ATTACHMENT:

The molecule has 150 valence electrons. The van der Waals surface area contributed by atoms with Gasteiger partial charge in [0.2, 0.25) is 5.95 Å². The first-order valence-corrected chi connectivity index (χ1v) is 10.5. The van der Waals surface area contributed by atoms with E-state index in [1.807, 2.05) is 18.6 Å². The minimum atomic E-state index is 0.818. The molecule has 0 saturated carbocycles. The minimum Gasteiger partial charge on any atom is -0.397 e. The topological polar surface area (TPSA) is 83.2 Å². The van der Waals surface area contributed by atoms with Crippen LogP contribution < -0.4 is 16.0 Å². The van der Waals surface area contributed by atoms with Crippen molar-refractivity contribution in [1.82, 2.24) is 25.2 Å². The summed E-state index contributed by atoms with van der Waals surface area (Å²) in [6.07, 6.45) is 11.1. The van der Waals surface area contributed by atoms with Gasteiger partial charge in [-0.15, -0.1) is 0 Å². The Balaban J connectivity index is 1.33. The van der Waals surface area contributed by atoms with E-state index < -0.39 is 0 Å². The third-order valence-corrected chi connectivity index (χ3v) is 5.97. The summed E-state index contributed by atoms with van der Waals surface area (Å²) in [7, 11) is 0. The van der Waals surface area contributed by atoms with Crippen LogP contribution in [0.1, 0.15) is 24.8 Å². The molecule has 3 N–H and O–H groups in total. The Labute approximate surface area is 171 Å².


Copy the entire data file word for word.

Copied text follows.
The molecule has 150 valence electrons. The van der Waals surface area contributed by atoms with Gasteiger partial charge in [0.2, 0.25) is 5.95 Å². The first-order valence-corrected chi connectivity index (χ1v) is 10.5. The van der Waals surface area contributed by atoms with E-state index in [1.807, 2.05) is 18.6 Å². The minimum atomic E-state index is 0.818. The molecule has 0 saturated carbocycles. The minimum Gasteiger partial charge on any atom is -0.397 e. The topological polar surface area (TPSA) is 83.2 Å². The van der Waals surface area contributed by atoms with Crippen LogP contribution < -0.4 is 16.0 Å². The van der Waals surface area contributed by atoms with Crippen molar-refractivity contribution in [1.82, 2.24) is 25.2 Å². The summed E-state index contributed by atoms with van der Waals surface area (Å²) in [6.07, 6.45) is 11.1. The van der Waals surface area contributed by atoms with Gasteiger partial charge in [-0.15, -0.1) is 0 Å². The Balaban J connectivity index is 1.33. The van der Waals surface area contributed by atoms with E-state index < -0.39 is 0 Å². The third-order valence-corrected chi connectivity index (χ3v) is 5.97. The summed E-state index contributed by atoms with van der Waals surface area (Å²) in [7, 11) is 0. The van der Waals surface area contributed by atoms with Crippen LogP contribution in [0.1, 0.15) is 24.8 Å². The molecule has 3 N–H and O–H groups in total. The Labute approximate surface area is 171 Å².